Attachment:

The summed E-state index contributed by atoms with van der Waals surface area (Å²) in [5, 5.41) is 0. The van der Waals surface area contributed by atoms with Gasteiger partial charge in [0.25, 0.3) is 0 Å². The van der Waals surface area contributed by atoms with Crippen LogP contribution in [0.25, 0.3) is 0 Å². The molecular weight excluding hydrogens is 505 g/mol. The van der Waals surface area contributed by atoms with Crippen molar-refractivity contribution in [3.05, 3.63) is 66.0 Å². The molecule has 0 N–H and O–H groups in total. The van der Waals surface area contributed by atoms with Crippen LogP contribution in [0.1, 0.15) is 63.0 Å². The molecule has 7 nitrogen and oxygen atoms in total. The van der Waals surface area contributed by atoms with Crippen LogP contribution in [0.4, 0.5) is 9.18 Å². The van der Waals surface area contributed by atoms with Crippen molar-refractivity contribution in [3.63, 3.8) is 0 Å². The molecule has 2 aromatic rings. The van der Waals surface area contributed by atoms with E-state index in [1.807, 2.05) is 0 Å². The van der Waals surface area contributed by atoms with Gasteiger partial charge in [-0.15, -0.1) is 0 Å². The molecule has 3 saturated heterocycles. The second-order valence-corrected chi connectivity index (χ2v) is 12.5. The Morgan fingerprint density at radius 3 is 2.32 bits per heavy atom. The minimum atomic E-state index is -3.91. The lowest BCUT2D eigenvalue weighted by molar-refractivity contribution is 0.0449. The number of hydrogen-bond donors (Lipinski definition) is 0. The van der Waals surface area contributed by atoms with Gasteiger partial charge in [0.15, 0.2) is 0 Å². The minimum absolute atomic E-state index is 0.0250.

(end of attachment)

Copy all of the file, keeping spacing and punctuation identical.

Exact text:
The summed E-state index contributed by atoms with van der Waals surface area (Å²) in [5, 5.41) is 0. The van der Waals surface area contributed by atoms with Gasteiger partial charge in [0.25, 0.3) is 0 Å². The van der Waals surface area contributed by atoms with Crippen LogP contribution in [0.25, 0.3) is 0 Å². The molecular weight excluding hydrogens is 505 g/mol. The van der Waals surface area contributed by atoms with Crippen molar-refractivity contribution in [3.05, 3.63) is 66.0 Å². The molecule has 0 N–H and O–H groups in total. The van der Waals surface area contributed by atoms with Crippen LogP contribution in [0.1, 0.15) is 63.0 Å². The molecule has 7 nitrogen and oxygen atoms in total. The van der Waals surface area contributed by atoms with Crippen LogP contribution in [0.4, 0.5) is 9.18 Å². The van der Waals surface area contributed by atoms with Crippen molar-refractivity contribution in [3.63, 3.8) is 0 Å². The molecule has 2 aromatic rings. The van der Waals surface area contributed by atoms with E-state index in [1.807, 2.05) is 0 Å². The van der Waals surface area contributed by atoms with Gasteiger partial charge in [-0.15, -0.1) is 0 Å². The molecule has 3 saturated heterocycles. The second-order valence-corrected chi connectivity index (χ2v) is 12.5. The Morgan fingerprint density at radius 3 is 2.32 bits per heavy atom. The minimum atomic E-state index is -3.91. The lowest BCUT2D eigenvalue weighted by molar-refractivity contribution is 0.0449. The number of hydrogen-bond donors (Lipinski definition) is 0. The van der Waals surface area contributed by atoms with Gasteiger partial charge in [0.15, 0.2) is 0 Å². The minimum absolute atomic E-state index is 0.0250.